Use this URL to cite or link to this record in EThOS: http://ethos.bl.uk/OrderDetails.do?uin=uk.bl.ethos.518531
Title: Paediatric asthma and wheeze : early life origins
Author: Pike, Katharine Claire
Awarding Body: University of Southampton
Current Institution: University of Southampton
Date of Award: 2010
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Abstract:
Epidemiological evidence suggests poor fetal growth is associated with poor later respiratory health, including the important childhood disorders asthma and wheeze. Factors creating a suboptimal early environment may persistently alter the structure and function of the immune and respiratory systems. This thesis explored the early life origins of paediatric asthma and wheeze in a large, prospective mother-child cohort. In particular, the contributions of maternal nutrition, and fetal and postnatal growth were assessed. The mothers of healthy, term infants had their body composition, lifestyle and diet characterised before and during pregnancy. Serum anti-oxidants, vitamin D and polyunsaturated fatty acids were measured in late pregnancy. Fetal growth was recorded by longitudinal ultrasound scans. 1548 children were followed to age 3 years and 469 were seen at 6 years. Wheeze was assessed by questionnaire and skin prick testing and detailed lung function measures were performed. Late pregnancy fetal growth faltering was associated with an increased risk of atopy and atopic wheeze at age 3 years, and greater weight and adiposity gain in the first year of life were associated with increased risk of wheeze. In those children seen at 6 years, greater maternal adiposity, before and during pregnancy, was associated with increased risk of non-atopic wheeze. Lower maternal pre-pregnancy vitamin D intake was associated with increased risk of childhood asthma, recent wheeze, and non-atopic wheeze. Lower maternal serum 25(OH) vitamin D in late pregnancy was also associated with childhood asthma and wheeze. Higher late pregnancy energy-adjusted vitamin A intake was associated with higher forced expiratory volumes but also greater bronchial hyperresponsiveness. Higher arachidonic acid status during pregnancy was associated with markers of atopy and greater risk of atopic wheeze. These results suggest early life factors contribute to paediatric asthma and wheeze. Optimising the early environment may reduce the burden of childhood wheeze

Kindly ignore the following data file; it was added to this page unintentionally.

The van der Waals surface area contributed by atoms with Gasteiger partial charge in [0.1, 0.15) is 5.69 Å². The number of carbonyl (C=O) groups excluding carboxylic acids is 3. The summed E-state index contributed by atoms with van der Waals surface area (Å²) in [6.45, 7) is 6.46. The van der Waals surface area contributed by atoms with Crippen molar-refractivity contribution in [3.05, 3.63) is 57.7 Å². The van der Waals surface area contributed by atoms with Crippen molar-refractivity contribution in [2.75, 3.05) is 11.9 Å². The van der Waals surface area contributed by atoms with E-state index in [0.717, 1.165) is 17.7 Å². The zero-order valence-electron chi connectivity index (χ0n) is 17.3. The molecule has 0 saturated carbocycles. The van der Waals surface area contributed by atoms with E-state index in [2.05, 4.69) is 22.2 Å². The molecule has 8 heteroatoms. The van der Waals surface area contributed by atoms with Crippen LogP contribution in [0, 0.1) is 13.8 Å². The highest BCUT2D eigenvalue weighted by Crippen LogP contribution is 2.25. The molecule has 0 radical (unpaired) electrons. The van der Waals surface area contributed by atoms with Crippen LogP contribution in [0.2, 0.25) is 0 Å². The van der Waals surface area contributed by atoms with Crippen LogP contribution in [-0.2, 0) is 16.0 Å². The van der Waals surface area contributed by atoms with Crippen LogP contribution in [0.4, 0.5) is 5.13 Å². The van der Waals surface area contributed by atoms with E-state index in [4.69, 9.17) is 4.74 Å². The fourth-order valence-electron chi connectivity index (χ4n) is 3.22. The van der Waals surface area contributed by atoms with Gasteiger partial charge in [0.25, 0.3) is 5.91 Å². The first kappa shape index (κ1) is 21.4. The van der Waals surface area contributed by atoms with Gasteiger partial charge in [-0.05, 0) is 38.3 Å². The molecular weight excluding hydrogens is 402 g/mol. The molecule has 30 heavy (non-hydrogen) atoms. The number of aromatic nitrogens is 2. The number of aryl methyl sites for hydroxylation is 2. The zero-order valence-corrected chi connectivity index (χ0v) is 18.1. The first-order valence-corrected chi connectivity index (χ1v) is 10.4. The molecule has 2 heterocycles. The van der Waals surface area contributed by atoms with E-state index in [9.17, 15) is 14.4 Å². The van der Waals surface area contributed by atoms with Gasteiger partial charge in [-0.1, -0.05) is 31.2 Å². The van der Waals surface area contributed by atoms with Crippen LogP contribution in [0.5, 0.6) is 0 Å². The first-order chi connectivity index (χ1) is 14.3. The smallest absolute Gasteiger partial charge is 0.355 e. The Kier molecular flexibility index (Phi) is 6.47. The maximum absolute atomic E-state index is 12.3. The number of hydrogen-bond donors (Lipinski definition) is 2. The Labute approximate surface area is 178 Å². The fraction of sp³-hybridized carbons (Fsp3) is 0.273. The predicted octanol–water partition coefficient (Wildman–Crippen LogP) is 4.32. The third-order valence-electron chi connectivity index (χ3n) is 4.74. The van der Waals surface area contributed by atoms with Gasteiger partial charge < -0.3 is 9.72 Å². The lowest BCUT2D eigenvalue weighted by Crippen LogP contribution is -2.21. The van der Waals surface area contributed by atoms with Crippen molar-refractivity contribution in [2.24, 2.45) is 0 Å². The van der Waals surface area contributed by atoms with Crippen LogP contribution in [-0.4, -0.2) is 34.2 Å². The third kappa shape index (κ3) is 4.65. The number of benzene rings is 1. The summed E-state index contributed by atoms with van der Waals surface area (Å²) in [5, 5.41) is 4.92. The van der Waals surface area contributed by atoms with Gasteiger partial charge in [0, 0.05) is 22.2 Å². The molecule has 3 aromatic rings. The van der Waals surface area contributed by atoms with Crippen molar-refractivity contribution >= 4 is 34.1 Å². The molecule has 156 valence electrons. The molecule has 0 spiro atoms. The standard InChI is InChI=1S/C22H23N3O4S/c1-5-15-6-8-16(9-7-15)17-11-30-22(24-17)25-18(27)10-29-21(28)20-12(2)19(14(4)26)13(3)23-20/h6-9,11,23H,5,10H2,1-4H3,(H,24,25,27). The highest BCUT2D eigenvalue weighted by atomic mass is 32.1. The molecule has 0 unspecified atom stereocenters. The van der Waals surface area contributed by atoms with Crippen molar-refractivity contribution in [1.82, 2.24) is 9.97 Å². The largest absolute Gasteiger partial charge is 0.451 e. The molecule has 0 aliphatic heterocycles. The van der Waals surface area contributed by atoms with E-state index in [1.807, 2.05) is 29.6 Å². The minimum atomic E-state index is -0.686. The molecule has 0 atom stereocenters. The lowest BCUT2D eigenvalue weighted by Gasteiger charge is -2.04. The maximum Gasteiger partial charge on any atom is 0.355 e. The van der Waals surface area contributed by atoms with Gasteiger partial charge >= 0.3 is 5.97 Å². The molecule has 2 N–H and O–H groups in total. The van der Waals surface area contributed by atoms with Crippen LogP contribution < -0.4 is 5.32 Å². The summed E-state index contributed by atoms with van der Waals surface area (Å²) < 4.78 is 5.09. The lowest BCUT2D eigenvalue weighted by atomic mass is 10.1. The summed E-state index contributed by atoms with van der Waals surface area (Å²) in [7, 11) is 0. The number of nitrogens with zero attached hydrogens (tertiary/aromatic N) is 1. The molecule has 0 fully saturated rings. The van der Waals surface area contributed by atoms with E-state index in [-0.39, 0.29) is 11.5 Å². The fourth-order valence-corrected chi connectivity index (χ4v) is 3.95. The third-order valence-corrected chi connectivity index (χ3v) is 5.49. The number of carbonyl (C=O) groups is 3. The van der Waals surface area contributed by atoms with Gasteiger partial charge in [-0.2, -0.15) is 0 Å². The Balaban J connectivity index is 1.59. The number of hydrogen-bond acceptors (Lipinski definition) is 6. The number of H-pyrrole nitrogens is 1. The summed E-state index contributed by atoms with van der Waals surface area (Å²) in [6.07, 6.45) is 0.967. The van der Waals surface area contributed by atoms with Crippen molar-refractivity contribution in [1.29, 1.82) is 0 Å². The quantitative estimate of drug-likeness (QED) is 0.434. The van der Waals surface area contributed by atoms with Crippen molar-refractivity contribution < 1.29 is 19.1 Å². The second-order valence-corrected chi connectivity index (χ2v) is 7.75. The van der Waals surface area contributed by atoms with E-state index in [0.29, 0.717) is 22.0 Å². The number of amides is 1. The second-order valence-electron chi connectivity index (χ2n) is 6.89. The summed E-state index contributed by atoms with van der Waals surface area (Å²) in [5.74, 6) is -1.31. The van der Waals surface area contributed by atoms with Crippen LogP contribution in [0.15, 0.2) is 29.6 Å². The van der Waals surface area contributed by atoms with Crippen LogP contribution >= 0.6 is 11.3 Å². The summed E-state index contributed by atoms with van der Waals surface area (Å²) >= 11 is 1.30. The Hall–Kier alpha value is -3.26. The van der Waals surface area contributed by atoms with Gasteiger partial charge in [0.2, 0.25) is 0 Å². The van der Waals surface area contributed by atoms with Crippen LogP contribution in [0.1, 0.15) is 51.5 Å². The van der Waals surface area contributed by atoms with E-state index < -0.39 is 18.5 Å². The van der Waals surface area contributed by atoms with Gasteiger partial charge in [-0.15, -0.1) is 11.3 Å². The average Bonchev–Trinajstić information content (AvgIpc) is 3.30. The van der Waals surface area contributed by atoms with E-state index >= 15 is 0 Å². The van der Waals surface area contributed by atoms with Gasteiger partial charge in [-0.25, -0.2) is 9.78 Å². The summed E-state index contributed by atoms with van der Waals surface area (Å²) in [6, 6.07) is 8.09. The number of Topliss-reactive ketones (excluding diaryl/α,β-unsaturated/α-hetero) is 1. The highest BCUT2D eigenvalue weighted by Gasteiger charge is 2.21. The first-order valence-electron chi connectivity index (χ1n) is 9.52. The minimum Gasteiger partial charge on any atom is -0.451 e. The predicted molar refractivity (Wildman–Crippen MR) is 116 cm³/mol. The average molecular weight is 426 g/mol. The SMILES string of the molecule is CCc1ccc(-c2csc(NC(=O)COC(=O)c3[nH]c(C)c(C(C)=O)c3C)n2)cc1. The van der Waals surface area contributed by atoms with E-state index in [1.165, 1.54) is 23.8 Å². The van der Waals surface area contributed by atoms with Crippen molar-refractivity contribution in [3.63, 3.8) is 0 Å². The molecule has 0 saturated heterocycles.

Supervisor: Roberts, Graham ; Lucas, Jane Sponsor: Not available
Qualification Name: Thesis (Ph.D.) Qualification Level: Doctoral
EThOS ID: uk.bl.ethos.518531  DOI: Not available
Keywords: R Medicine (General)
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